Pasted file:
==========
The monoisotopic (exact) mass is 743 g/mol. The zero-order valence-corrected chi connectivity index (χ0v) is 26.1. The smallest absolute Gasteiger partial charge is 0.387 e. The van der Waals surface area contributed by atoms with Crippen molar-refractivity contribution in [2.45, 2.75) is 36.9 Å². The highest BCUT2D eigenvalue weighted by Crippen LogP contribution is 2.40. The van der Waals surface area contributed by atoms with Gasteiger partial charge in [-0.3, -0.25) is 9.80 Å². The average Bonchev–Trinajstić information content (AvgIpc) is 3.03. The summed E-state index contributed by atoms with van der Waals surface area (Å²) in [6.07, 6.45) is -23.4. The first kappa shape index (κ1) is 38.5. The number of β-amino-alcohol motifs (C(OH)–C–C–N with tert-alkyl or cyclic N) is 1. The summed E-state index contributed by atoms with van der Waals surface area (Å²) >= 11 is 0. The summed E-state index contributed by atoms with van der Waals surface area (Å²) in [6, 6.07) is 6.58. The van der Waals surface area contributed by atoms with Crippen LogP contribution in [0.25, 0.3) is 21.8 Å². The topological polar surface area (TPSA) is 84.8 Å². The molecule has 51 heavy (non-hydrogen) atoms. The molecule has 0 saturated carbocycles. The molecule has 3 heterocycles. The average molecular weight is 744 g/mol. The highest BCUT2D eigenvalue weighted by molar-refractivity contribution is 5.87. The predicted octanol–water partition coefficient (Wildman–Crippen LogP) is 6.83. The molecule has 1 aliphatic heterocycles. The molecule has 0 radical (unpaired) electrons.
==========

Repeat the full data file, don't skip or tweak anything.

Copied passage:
The monoisotopic (exact) mass is 743 g/mol. The zero-order valence-corrected chi connectivity index (χ0v) is 26.1. The smallest absolute Gasteiger partial charge is 0.387 e. The van der Waals surface area contributed by atoms with Crippen molar-refractivity contribution in [2.45, 2.75) is 36.9 Å². The highest BCUT2D eigenvalue weighted by Crippen LogP contribution is 2.40. The van der Waals surface area contributed by atoms with Gasteiger partial charge in [-0.3, -0.25) is 9.80 Å². The average Bonchev–Trinajstić information content (AvgIpc) is 3.03. The summed E-state index contributed by atoms with van der Waals surface area (Å²) in [6.07, 6.45) is -23.4. The first kappa shape index (κ1) is 38.5. The number of β-amino-alcohol motifs (C(OH)–C–C–N with tert-alkyl or cyclic N) is 1. The summed E-state index contributed by atoms with van der Waals surface area (Å²) >= 11 is 0. The summed E-state index contributed by atoms with van der Waals surface area (Å²) in [6, 6.07) is 6.58. The van der Waals surface area contributed by atoms with Crippen LogP contribution in [0.25, 0.3) is 21.8 Å². The topological polar surface area (TPSA) is 84.8 Å². The molecule has 51 heavy (non-hydrogen) atoms. The molecule has 0 saturated carbocycles. The molecule has 3 heterocycles. The average molecular weight is 744 g/mol. The highest BCUT2D eigenvalue weighted by molar-refractivity contribution is 5.87. The predicted octanol–water partition coefficient (Wildman–Crippen LogP) is 6.83. The molecule has 1 aliphatic heterocycles. The molecule has 0 radical (unpaired) electrons.